One Boy's Heroism in the Face of AIDSNkosi Johnson inspired millions in Africa and around the world to action in the fight against AIDS. The South African boy died of AIDS at age 12 is the subject of a new book by ABC newsman Jim Wooten, who says the boy's courage in the face of death was deeply moving.
Nkosi Johnson, who died in 2001 of AIDS at age 12, inspired millions in Africa and around the world to action in the fight against the epidemic. The South African boy is the subject of a new book by ABC newsman Jim Wooten, who says Johnson's courage in the face of death was deeply moving.
Johnson was born in poverty in KwaZulu-Natal, one of the South African provinces hardest hit by the HIV virus. Before his death, he was the longest surviving child with AIDS in South Africa.
He spoke to the International AIDS Conference in Durban in 2000, reminding the audience that AIDS victims were no different from other people: "We are normal. We are human beings... We have needs just like everyone else. We are all the same."
Wooten tells NPR's Michele Norris that at the end of one of his interviews with Johnson, the boy reminded him: "Wait just a moment, Jim. You haven't asked me about death." Johnson then went on to say that while he didn't want to die, he was not afraid of dying.
And he left Wooten with a message that floored the newsman for its youthful insight: "Do all you can with what you have in the time you have in the place you are."
Following is an excerpt from We Are All the Same by Jim Wooten.
He was born in a place that did not exist.
By 1989 the name and the boundaries of Zululand had all but vanished from the maps of South Africa, its vast territory attached to provinces with less-exotic names, its best acreage confiscated and given to others, its people scattered about the country in ugly ghettos or squatters' camps. Yet its hardiest memories had survived among many of the elderly who had once lived there, and to this day its more powerful myths persist among their children and their children's children as well.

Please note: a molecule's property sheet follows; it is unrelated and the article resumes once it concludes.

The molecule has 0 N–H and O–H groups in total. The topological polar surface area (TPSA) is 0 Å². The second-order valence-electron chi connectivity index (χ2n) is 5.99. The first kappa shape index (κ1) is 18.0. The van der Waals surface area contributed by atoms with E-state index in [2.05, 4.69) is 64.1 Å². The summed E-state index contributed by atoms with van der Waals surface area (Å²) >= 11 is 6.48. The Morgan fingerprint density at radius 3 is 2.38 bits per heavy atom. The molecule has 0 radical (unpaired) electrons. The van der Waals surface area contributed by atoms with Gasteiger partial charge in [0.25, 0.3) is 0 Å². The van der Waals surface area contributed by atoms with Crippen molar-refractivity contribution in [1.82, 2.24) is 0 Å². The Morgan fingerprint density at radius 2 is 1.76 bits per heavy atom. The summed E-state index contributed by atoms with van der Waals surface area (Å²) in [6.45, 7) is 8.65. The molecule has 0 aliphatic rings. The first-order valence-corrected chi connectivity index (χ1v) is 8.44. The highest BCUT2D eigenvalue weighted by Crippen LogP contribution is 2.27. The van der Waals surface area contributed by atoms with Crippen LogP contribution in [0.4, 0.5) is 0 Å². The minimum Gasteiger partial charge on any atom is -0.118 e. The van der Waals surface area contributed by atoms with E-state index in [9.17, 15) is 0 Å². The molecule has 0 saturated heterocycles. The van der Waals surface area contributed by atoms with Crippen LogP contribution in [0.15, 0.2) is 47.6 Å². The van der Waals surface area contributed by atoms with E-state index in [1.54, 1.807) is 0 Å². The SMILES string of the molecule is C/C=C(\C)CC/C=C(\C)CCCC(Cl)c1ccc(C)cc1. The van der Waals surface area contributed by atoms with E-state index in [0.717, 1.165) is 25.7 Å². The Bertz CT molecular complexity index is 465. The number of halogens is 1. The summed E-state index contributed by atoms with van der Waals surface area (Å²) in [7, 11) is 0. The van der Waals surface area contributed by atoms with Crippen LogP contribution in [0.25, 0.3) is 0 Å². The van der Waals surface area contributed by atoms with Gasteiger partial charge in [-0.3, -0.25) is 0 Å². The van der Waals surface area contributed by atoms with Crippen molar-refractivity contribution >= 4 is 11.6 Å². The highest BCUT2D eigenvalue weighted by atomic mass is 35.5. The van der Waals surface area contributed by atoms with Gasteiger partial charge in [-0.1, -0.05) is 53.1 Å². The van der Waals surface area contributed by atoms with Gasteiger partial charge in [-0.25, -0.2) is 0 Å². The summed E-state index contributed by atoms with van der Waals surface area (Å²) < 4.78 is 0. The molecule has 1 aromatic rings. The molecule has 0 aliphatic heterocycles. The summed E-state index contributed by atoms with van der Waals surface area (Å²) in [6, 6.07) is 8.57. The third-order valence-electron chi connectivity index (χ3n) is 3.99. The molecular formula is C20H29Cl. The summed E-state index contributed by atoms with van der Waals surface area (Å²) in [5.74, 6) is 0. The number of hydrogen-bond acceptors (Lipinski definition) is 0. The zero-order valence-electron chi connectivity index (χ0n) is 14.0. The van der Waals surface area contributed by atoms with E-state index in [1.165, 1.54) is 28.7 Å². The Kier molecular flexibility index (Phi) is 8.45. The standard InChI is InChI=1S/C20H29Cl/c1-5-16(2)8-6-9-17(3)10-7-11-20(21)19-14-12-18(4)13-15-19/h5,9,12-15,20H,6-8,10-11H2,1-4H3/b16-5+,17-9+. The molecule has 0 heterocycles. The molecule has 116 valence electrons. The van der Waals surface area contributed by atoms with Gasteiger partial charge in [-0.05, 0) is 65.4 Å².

And no wonder.
Zululand had been a truly memorable place, occupying as much as a quarter of what would eventually become South Africa, stretching from the beaches of the Indian Ocean to a rugged mountain range called u Khahlanha, "the Barrier of Spears." In some parts it had blossomed with acacia trees and aloes, in others with sugarcane and citrus groves thick with oranges and lemons. It had not only the world's second-highest waterfall but also the wondrous Valley of a Thousand Hills, which had been created, said the Zulus, when God crumpled the world in his hands just at the point of discarding it in disgust...before deciding against it—and over the years, even into its declining days, it had remained a haunting source and setting for the storytellers of the country.
In the opening pages of Cry, the Beloved Country, the poignant novel about a disintegrating Zulu family, Alan Paton depicted the barren land left to the tribe by the late 1940s and, with bitter brevity, described what had befallen the people struggling to survive on it.
"The streams are all dry," he wrote.
Too many cattle feed upon the grass and too many fires have burned it. Stand shod upon it for it is coarse and sharp and the stones cut under the feet. It is not kept or guarded or cared for. It no longer keeps men, guards men, cares for men.
The great red hills stand desolate and the earth has torn away like flesh. The lightning flashes over them, the clouds pour down upon them, the dead streams come to life, full of the red blood of the earth. Down in the valleys, women scratch the soil that is left and the maize hardly reaches the height of a man. They are valleys of old men and old women, of mothers and children. The men are away. The soil cannot keep them anymore.
Paton christened his fictional family Kumalo, a common enough name among Zulus, roughly the equivalent of Smith or Jones in America. For long generations, reaching far back into the previous century, tens of thousands of flesh-and-blood Zulu families had borne it, including the one from which the boy would come. His maternal grandmother was Ruth Khumalo, and as her name would inextricably connect her to the roots of her tribe, her life would mirror its descent into the madness of postwar South Africa. She would spend years in what was left of Zululand, but she never knew what it once had been, had never stood atop one of those thousand hills to gaze out on high grasslands so perfect for livestock and farming, had never seen for herself—as millions of white tourists have seen—the Tulego River's breathtaking cascade. None of that would ever be a part of her life, for Ruth Khumalo would experience Zululand only in the grim terms of Alan Paton's fictional vision.